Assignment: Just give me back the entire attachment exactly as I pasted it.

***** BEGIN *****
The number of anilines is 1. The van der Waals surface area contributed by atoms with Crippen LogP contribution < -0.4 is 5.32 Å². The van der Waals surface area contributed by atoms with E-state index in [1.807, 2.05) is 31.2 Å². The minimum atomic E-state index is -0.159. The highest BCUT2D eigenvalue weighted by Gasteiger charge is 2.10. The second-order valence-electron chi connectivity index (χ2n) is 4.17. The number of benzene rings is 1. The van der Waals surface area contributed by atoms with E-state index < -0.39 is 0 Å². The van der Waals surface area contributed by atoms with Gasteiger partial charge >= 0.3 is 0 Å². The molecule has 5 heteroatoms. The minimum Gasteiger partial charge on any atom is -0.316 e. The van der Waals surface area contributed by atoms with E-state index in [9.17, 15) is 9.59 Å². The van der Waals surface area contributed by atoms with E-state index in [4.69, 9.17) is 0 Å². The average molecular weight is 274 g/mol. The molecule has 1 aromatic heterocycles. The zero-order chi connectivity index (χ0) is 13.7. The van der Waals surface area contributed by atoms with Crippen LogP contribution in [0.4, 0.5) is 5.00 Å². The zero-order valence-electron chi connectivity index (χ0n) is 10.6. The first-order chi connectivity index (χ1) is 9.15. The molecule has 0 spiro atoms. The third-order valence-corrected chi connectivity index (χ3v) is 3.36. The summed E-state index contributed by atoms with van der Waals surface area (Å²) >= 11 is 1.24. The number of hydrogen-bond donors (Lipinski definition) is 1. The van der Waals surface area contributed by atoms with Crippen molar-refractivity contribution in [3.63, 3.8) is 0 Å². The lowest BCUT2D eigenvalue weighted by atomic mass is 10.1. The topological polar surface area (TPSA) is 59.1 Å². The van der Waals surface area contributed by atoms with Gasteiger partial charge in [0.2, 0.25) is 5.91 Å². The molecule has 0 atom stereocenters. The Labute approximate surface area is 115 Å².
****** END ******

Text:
The number of anilines is 1. The van der Waals surface area contributed by atoms with Crippen LogP contribution < -0.4 is 5.32 Å². The van der Waals surface area contributed by atoms with E-state index in [1.807, 2.05) is 31.2 Å². The minimum atomic E-state index is -0.159. The highest BCUT2D eigenvalue weighted by Gasteiger charge is 2.10. The second-order valence-electron chi connectivity index (χ2n) is 4.17. The number of benzene rings is 1. The van der Waals surface area contributed by atoms with E-state index < -0.39 is 0 Å². The van der Waals surface area contributed by atoms with Gasteiger partial charge >= 0.3 is 0 Å². The molecule has 5 heteroatoms. The minimum Gasteiger partial charge on any atom is -0.316 e. The van der Waals surface area contributed by atoms with E-state index in [9.17, 15) is 9.59 Å². The van der Waals surface area contributed by atoms with E-state index in [4.69, 9.17) is 0 Å². The average molecular weight is 274 g/mol. The molecule has 1 aromatic heterocycles. The zero-order chi connectivity index (χ0) is 13.7. The van der Waals surface area contributed by atoms with Crippen LogP contribution in [0.4, 0.5) is 5.00 Å². The zero-order valence-electron chi connectivity index (χ0n) is 10.6. The first-order chi connectivity index (χ1) is 9.15. The molecule has 0 spiro atoms. The third-order valence-corrected chi connectivity index (χ3v) is 3.36. The summed E-state index contributed by atoms with van der Waals surface area (Å²) >= 11 is 1.24. The number of hydrogen-bond donors (Lipinski definition) is 1. The van der Waals surface area contributed by atoms with Crippen molar-refractivity contribution in [3.63, 3.8) is 0 Å². The lowest BCUT2D eigenvalue weighted by atomic mass is 10.1. The topological polar surface area (TPSA) is 59.1 Å². The van der Waals surface area contributed by atoms with Gasteiger partial charge in [0.2, 0.25) is 5.91 Å². The molecule has 0 atom stereocenters. The Labute approximate surface area is 115 Å².